Outside.in vs. AOL Patch: Win-Win?

Matthew Ingram at GigaOm has a nice profile of Outside.in and interview with CEO Mark Josephson. The piece points out that AOL is planning to spend $50 million to build Patch into a giant local network, and asks whether sites like Outside.in should be worried. First here’s what AOL said in a 10K filing about its plan for Patch:

The Patch acquisition did not significantly affect our consolidated financial results for the year ended December 31, 2009. As part of our plan to expand our local strategic initiatives, we currently anticipate investing up to $50.0 million in Patch during the remainder of 2010.

Should Outside.in be worried?

In the GigaOm article, Josephson correctly points out that “If AOL spends $50 million and brings a lot of attention and advertisers into online hyper-local then we all benefit.” Indeed, the entire segment will win if advertisers wake up to the real potential of local online, which they’re now starting to (almost as an indirect result of mobile). 

It will also be really interesting to see how “good” Patch is. The $50 million is undoubtedly for headcount and writing fees to those creating original content. The danger as with Examiner.com is that you get a lot of mediocre stuff. Outside.in’s approach is one of aggregation of existing content, which is both cheaper and more scalable. 

Outside.in has received about $14 million in funding. AOL ought to take a hard look at buying Outside.in if it’s really as serious as it claims to be about “hyper-local.”

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5 Responses to “Outside.in vs. AOL Patch: Win-Win?”

  1. David Mihm Says:

    “AOL ought to take a hard look at buying Outside.in if it’s really as serious as it claims to be about “hyper-local.””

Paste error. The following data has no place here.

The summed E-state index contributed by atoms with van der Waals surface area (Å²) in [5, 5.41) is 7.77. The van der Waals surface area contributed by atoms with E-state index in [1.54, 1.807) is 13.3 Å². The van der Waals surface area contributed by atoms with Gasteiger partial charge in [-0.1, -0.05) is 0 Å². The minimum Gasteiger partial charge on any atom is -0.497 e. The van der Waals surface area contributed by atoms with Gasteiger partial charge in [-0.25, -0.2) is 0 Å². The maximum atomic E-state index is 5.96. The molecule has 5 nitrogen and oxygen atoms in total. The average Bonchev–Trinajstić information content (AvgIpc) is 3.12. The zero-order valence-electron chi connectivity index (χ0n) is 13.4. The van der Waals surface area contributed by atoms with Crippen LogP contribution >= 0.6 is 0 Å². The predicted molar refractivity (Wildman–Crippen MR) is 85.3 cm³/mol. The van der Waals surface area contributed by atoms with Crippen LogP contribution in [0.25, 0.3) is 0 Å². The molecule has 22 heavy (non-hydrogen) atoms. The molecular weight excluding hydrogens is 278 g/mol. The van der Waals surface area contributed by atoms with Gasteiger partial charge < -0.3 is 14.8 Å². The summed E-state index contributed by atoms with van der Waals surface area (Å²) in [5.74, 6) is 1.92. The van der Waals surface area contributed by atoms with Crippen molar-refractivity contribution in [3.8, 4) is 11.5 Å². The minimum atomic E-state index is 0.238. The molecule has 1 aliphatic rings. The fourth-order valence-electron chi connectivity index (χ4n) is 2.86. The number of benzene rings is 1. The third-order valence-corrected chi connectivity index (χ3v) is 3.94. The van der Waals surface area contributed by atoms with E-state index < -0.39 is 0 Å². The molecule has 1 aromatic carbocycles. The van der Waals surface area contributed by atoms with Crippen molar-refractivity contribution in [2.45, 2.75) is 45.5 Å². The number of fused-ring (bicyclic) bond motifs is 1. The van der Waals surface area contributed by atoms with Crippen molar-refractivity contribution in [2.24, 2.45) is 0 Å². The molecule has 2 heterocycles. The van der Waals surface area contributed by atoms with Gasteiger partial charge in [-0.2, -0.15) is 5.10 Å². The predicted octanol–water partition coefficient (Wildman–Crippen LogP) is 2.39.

Totally agree, Greg. Josephson has built an amazing platform that actually works, and it’s gotta be cheaper for AOL to buy it than re-invent the wheel–let alone the positive brand associations for Patch.

  2. Greg Sterling Says:

    If I were AOL I’d hire an editor for each property and have a freelance budget but I’d use aggregation like this as a starting point. The quality of content being created is going to be better than churning it out for the purpose of building an archive and gaining SEO exposure.

  3. Chad Says:

    I think the driver with Patch, and others, is owning the long term asset which is the content. If your strategy is solely about leveraging content that you don’t own you bear a risk down the road. Aggregation as a foundation makes sense, but you need something more defensible down the road. My $.02…

  4. Greg Sterling Says:

    Thanks Chad . . . Hope all is well

  5. Tim L Says:

    I think the comparison of Patch to Examiner.com is a bit unfair. The local editors for the Patch web sites, who do most of the writing, are legitimate journalists who are paid a decent wage, upwards of $50,000 in some instances. And they are overseen by regional editors who are also legitimate journalists. They are doing actual, original reporting.

    Examiner.com is largely made up of opinion and how-to pieces that, as you say, are pretty mediocre because most of the writers do it as just a diversion or earn a couple bucks here or there.

    That said, I am rather skeptical of AOL’s ability to make a profit, given the amount of money they are spending on salaries and freelance budgets for each site. But at least they seem to be willing to invest a lot of money now and hope revenue grows over time.

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